“Crop my picture and you’re a dead man.” That’s what David Page, one of the contributors to my next book, said to me in an email when he submitted one of his pictures for publication. After his demand was a ☺.
Basically, David, a heck of a nice guy and former fine art photographer and teacher at Duke University, was asking, in a nice way, that his image not be cropped. I wrote back, “I’ll crop you later! Only kidding! Real men don’t crop. No worries.” ☺
David’s comment was the inspiration for this column because I agree 100% with his philosophy. To me, and to most of my photographer friends, cropping in-camera and in the digital darkroom is one of the keys to a good image—a good exposure and an interesting subject being among the other key ingredients that make a good photograph.
In fact, when I work with publishers, including my friends at Layers magazine, the only request I have is to please not crop my pictures. It’s a request that surely makes the art director’s job more difficult, and I appreciate their extra effort.
Cropping goes hand in hand with composition, because if you have an expertly composed photograph and then it’s cropped poorly, the composition goes down the tubes, or maybe to Davy Jones’ Locker, according to David Page.
So this issue’s column is all about what’s inside the four borders of a digital image. We’ll begin with image capture, and then move to onscreen cropping.
Basic rules of composition
Here are some things to keep in mind to help you get the best in-camera exposure.
Rule of Thirds: Perhaps the most basic rule of composition is to imagine a tic-tac-toe grid over the image in your viewfinder and to place the main subject where any of the lines intersect. Of course, like all so-called photography rules, this one is meant to be broken. However, it’s a good place to start when it comes to careful composition.
Check out this photograph of a cowgirl and imagine that tic-tac-toe grid over the image. Both the cowgirl and the shadow of a cowboy standing off-camera are placed where lines would intersect.
Place subject off-center: When we take a picture with the subject off-center, we give the viewer the opportunity to unconsciously scan the entire picture for other interesting elements. When we place the subject in the dead center of the frame, the viewer’s eyes get stuck on the subject.
An easy way to remember this rule is to think: Dead center is deadly. That’s what I was thinking about when I took this picture at sunset in Rajasthan, India.
Use a foreground element: Composing a landscape with a foreground element gives the viewer a reference point from which to view the main scene. No foreground element, no reference point. Composing a picture of a person with a foreground element (or surrounding element), which usually means shooting close to the person, makes the picture more personal and intimate.
This picture of a Huli Wigman, whom I photographed in Papua New Guinea, illustrates how using a foreground element, the leaves, can enhance a portrait.
Make the rounds: Before you press the shutter release button, make the rounds. That is, scan the edges of the viewfinder to see if any distracting objects are intruding into your carefully composed image.
Before I took this picture in Namibia, I carefully scanned the frame to make sure no distracting elements (people climbing on the dunes and their footprints) were in the frame.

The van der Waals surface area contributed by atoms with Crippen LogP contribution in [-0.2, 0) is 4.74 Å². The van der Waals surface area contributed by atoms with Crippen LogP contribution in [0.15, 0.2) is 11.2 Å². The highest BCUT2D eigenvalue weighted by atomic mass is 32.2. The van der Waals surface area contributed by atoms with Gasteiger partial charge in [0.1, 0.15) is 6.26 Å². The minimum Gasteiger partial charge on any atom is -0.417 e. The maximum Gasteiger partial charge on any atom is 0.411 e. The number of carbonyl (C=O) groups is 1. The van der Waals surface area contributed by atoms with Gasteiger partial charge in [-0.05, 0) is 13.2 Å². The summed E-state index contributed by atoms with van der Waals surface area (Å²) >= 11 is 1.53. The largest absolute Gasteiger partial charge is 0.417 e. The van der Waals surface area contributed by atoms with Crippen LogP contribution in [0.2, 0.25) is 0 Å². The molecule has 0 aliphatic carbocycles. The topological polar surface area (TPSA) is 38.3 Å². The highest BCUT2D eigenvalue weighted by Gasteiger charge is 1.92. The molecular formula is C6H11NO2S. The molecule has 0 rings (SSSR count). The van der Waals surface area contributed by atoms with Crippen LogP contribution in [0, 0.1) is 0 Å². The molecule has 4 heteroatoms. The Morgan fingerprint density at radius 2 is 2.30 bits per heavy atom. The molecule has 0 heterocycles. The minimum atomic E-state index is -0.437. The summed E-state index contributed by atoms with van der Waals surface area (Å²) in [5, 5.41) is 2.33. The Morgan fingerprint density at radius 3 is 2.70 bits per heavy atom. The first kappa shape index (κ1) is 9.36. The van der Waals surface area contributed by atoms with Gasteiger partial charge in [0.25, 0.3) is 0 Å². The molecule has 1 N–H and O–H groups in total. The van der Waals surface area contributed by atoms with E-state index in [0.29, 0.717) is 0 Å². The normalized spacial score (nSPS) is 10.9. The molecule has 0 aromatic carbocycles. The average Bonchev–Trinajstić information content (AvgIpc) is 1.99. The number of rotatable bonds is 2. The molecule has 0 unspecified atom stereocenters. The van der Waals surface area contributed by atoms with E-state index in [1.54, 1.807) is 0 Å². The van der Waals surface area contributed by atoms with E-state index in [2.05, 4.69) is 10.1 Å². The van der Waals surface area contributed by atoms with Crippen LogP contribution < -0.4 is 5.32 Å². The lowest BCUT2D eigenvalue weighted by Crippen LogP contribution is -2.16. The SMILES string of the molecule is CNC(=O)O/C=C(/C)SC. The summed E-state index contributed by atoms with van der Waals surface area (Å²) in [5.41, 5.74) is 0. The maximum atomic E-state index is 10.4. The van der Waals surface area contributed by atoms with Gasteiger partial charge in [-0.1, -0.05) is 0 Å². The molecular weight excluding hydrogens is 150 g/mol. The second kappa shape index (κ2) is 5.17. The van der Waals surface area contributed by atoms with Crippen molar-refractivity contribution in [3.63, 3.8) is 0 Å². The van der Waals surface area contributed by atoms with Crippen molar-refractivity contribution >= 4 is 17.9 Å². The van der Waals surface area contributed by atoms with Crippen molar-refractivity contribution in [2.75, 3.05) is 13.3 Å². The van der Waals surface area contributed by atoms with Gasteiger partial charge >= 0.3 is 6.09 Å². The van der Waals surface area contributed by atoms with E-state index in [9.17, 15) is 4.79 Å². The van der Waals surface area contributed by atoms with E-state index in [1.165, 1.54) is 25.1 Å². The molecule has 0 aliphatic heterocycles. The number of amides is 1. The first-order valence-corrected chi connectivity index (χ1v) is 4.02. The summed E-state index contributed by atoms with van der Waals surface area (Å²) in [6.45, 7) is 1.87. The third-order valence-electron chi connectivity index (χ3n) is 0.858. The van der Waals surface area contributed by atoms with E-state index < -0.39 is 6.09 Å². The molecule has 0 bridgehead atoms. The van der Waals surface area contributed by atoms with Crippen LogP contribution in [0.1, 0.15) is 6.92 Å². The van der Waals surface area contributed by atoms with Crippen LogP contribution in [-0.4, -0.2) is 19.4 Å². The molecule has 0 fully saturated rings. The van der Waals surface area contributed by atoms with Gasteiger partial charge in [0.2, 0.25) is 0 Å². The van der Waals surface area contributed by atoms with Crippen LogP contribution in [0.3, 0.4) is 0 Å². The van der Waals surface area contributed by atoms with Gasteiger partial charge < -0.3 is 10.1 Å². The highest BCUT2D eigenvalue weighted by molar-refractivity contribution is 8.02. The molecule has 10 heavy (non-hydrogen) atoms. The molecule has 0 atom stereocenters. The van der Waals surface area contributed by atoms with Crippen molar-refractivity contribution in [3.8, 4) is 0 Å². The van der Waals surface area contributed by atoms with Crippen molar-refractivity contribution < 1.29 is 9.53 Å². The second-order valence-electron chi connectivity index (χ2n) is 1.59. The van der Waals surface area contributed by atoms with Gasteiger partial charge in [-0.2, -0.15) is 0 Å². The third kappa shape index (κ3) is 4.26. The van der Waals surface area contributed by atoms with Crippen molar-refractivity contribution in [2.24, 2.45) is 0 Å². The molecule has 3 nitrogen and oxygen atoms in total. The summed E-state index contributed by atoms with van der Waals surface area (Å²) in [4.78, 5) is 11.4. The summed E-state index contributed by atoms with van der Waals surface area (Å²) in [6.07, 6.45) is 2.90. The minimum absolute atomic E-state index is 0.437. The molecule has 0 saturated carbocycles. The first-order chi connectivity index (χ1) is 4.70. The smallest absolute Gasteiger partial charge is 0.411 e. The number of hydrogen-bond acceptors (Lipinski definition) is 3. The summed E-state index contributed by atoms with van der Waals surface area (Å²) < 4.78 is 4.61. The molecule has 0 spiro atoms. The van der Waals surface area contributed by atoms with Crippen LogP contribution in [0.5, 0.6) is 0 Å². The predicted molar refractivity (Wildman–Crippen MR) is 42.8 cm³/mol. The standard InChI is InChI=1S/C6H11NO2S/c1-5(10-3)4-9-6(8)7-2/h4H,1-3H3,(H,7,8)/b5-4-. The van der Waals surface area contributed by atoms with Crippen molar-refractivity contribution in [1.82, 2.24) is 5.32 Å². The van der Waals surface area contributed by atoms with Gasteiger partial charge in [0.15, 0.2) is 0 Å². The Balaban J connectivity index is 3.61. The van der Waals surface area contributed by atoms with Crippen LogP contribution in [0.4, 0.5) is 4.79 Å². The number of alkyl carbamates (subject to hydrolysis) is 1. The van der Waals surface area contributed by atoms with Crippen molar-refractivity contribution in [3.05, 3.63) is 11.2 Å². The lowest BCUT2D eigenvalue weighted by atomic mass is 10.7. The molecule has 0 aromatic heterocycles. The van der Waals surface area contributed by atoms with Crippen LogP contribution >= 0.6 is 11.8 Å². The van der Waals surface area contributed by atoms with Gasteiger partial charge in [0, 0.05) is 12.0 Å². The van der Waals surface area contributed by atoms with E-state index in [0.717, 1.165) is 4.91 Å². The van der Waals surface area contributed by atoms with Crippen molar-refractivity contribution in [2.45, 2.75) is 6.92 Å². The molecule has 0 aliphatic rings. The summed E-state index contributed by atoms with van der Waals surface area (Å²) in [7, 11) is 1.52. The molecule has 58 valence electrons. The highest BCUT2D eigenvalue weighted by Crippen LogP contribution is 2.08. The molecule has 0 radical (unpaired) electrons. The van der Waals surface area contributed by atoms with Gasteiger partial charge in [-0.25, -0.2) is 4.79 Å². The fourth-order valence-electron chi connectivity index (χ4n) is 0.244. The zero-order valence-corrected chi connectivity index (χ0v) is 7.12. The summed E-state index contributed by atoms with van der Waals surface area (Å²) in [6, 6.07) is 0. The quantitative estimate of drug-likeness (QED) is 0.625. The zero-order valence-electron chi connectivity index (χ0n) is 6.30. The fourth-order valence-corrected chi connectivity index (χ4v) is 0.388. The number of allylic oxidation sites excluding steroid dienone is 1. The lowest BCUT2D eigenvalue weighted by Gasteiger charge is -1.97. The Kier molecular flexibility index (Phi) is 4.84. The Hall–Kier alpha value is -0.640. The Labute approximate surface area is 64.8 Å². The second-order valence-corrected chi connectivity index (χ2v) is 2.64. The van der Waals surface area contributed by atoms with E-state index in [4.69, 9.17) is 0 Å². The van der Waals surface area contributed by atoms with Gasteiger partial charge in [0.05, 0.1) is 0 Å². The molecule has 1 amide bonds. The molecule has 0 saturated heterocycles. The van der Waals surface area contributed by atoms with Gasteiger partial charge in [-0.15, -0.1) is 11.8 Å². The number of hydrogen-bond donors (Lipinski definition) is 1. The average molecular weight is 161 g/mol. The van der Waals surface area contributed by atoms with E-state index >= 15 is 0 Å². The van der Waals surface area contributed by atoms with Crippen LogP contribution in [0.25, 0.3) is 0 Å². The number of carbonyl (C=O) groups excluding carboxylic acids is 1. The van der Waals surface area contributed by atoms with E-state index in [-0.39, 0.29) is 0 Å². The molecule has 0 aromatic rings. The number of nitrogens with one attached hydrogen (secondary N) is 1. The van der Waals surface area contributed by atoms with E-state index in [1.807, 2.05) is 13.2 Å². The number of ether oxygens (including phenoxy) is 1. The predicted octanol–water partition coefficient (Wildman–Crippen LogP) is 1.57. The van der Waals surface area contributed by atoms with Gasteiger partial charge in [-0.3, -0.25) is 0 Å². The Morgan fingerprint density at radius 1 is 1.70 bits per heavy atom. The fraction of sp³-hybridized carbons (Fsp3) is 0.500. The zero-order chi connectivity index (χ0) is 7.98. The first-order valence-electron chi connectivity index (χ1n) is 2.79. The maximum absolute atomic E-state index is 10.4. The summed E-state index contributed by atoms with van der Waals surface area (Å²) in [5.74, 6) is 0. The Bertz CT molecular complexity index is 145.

Basic rules of computer cropping
And here are some things to keep in mind when you’re editing images on your computer.
Crop first: When you open an image on your monitor, there are two reasons why you want to crop first. One is that you can customize your image to exclude unwanted objects and boring areas of a scene, thereby focusing the viewer’s attention on the main subject.
The other is that when you adjust Levels and Curves, areas that are cropped out won’t affect your judgment as to the highlights and shadows in the scene—especially if those cropped-out areas were very dark or very light.
Here’s a before and after pair of images from Antarctica that illustrates creative cropping—along with a few creative enhancements.
Crop to find pictures within pictures: Here’s a fun and creative exercise. Open a picture, and then use creative cropping to find other pictures within a picture. If at first you don’t succeed, try and try again. Keep in mind that in most cases, there’s a good picture within a picture.
I like my original horizontal photograph of this polar bear, which I took in the Subarctic. But after playing around with cropping, I discovered this nice vertical image, which I also like.
After you crop: If you plan to display a print that’s not a standard frame size, you’ll need a custom matte, which you can have cut at a framing store, or a custom frame. Another option is to have your print mounted on foamcore or other mounting material. Online labs such as Mpix.com can help you out in this area. Sure, you’ll have to pay a few more bucks for custom matting, mounting, and framing, but what would you rather have, a picture with impact or a picture with some boring dead space?
This picture of a momma polar bear and her cubs was carefully cropped from a full-frame image to the panorama format. I added the black border, brushed aluminum frame, and drop shadow in Photoshop to simulate a framed image hanging on a wall.
Okay, I’m outta here. I think I’ll start going through my tens of thousands of images to see how a better crop could result in an improved image. In between editing, I’ll check my email for other “dead man” notes.